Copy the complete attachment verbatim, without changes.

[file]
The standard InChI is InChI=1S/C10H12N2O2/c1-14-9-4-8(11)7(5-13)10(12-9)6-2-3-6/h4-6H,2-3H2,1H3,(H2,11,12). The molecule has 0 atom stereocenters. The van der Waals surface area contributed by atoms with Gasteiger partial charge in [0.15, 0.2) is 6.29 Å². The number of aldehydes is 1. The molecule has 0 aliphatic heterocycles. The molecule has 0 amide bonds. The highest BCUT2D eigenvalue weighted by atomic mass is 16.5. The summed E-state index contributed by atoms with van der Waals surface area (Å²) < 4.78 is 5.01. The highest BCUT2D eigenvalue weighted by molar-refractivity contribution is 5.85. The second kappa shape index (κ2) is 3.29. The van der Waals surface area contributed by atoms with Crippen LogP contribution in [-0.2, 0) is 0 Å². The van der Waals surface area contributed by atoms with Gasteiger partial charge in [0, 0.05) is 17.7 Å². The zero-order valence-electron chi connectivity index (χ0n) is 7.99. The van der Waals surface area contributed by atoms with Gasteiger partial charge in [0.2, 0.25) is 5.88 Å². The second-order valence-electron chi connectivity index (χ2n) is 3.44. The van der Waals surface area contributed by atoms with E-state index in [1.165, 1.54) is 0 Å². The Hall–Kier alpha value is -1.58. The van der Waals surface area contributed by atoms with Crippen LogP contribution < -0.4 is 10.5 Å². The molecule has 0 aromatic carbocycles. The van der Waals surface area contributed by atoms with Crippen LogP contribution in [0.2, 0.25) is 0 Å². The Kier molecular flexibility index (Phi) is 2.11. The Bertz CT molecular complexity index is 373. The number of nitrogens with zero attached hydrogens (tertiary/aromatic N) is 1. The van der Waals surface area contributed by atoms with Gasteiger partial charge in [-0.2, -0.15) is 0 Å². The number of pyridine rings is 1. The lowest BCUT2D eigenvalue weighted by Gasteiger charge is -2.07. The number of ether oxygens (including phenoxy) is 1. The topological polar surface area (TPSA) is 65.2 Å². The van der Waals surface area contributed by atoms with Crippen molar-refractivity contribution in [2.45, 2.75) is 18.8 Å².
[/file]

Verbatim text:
The standard InChI is InChI=1S/C10H12N2O2/c1-14-9-4-8(11)7(5-13)10(12-9)6-2-3-6/h4-6H,2-3H2,1H3,(H2,11,12). The molecule has 0 atom stereocenters. The van der Waals surface area contributed by atoms with Gasteiger partial charge in [0.15, 0.2) is 6.29 Å². The number of aldehydes is 1. The molecule has 0 aliphatic heterocycles. The molecule has 0 amide bonds. The highest BCUT2D eigenvalue weighted by atomic mass is 16.5. The summed E-state index contributed by atoms with van der Waals surface area (Å²) < 4.78 is 5.01. The highest BCUT2D eigenvalue weighted by molar-refractivity contribution is 5.85. The second kappa shape index (κ2) is 3.29. The van der Waals surface area contributed by atoms with Crippen LogP contribution in [-0.2, 0) is 0 Å². The van der Waals surface area contributed by atoms with Gasteiger partial charge in [0, 0.05) is 17.7 Å². The zero-order valence-electron chi connectivity index (χ0n) is 7.99. The van der Waals surface area contributed by atoms with Gasteiger partial charge in [0.2, 0.25) is 5.88 Å². The second-order valence-electron chi connectivity index (χ2n) is 3.44. The van der Waals surface area contributed by atoms with E-state index in [1.165, 1.54) is 0 Å². The Hall–Kier alpha value is -1.58. The van der Waals surface area contributed by atoms with Crippen LogP contribution < -0.4 is 10.5 Å². The molecule has 0 aromatic carbocycles. The van der Waals surface area contributed by atoms with Crippen LogP contribution in [0.2, 0.25) is 0 Å². The Kier molecular flexibility index (Phi) is 2.11. The Bertz CT molecular complexity index is 373. The number of nitrogens with zero attached hydrogens (tertiary/aromatic N) is 1. The van der Waals surface area contributed by atoms with Gasteiger partial charge in [-0.2, -0.15) is 0 Å². The number of pyridine rings is 1. The lowest BCUT2D eigenvalue weighted by Gasteiger charge is -2.07. The number of ether oxygens (including phenoxy) is 1. The topological polar surface area (TPSA) is 65.2 Å². The van der Waals surface area contributed by atoms with Crippen molar-refractivity contribution in [2.45, 2.75) is 18.8 Å².